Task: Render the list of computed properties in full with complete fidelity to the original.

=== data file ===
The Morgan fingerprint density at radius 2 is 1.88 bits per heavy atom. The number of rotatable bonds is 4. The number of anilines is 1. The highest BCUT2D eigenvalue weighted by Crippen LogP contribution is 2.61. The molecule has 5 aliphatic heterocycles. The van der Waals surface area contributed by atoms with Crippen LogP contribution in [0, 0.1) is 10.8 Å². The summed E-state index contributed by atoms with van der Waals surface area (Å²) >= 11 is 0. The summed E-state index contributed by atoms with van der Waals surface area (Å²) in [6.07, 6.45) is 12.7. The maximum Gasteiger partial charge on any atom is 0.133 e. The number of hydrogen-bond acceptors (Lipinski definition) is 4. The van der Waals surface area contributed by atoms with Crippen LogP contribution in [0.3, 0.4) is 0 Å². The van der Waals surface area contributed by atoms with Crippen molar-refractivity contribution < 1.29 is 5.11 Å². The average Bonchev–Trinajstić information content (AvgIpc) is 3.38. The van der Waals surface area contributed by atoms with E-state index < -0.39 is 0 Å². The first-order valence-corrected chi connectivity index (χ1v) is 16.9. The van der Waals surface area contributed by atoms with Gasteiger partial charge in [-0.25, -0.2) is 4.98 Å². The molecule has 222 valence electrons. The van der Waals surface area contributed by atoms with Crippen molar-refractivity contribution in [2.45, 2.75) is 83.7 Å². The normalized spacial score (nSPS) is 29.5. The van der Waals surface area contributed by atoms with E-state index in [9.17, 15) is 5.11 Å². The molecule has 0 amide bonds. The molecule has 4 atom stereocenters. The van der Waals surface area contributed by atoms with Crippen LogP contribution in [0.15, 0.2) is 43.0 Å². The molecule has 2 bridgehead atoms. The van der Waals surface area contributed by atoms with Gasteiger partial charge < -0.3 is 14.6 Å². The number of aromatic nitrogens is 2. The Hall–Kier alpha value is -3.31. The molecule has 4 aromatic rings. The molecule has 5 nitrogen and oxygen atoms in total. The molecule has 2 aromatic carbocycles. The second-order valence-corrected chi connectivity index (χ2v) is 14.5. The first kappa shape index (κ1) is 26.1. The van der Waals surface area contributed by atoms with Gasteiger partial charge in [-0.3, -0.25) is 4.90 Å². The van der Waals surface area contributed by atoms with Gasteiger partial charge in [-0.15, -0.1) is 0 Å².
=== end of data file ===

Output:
The Morgan fingerprint density at radius 2 is 1.88 bits per heavy atom. The number of rotatable bonds is 4. The number of anilines is 1. The highest BCUT2D eigenvalue weighted by Crippen LogP contribution is 2.61. The molecule has 5 aliphatic heterocycles. The van der Waals surface area contributed by atoms with Crippen LogP contribution in [0, 0.1) is 10.8 Å². The summed E-state index contributed by atoms with van der Waals surface area (Å²) >= 11 is 0. The summed E-state index contributed by atoms with van der Waals surface area (Å²) in [6.07, 6.45) is 12.7. The maximum Gasteiger partial charge on any atom is 0.133 e. The number of hydrogen-bond acceptors (Lipinski definition) is 4. The van der Waals surface area contributed by atoms with Crippen LogP contribution in [0.3, 0.4) is 0 Å². The van der Waals surface area contributed by atoms with Crippen molar-refractivity contribution < 1.29 is 5.11 Å². The average Bonchev–Trinajstić information content (AvgIpc) is 3.38. The van der Waals surface area contributed by atoms with E-state index < -0.39 is 0 Å². The first-order valence-corrected chi connectivity index (χ1v) is 16.9. The van der Waals surface area contributed by atoms with Gasteiger partial charge in [-0.25, -0.2) is 4.98 Å². The molecule has 222 valence electrons. The van der Waals surface area contributed by atoms with Crippen molar-refractivity contribution in [2.45, 2.75) is 83.7 Å². The normalized spacial score (nSPS) is 29.5. The van der Waals surface area contributed by atoms with E-state index in [9.17, 15) is 5.11 Å². The molecule has 0 amide bonds. The molecule has 4 atom stereocenters. The van der Waals surface area contributed by atoms with Crippen LogP contribution in [0.15, 0.2) is 43.0 Å². The molecule has 2 bridgehead atoms. The van der Waals surface area contributed by atoms with Gasteiger partial charge < -0.3 is 14.6 Å². The number of aromatic nitrogens is 2. The Hall–Kier alpha value is -3.31. The molecule has 4 aromatic rings. The molecule has 5 nitrogen and oxygen atoms in total. The molecule has 2 aromatic carbocycles. The second-order valence-corrected chi connectivity index (χ2v) is 14.5. The first kappa shape index (κ1) is 26.1. The van der Waals surface area contributed by atoms with Gasteiger partial charge in [-0.3, -0.25) is 4.90 Å². The van der Waals surface area contributed by atoms with Gasteiger partial charge in [-0.15, -0.1) is 0 Å².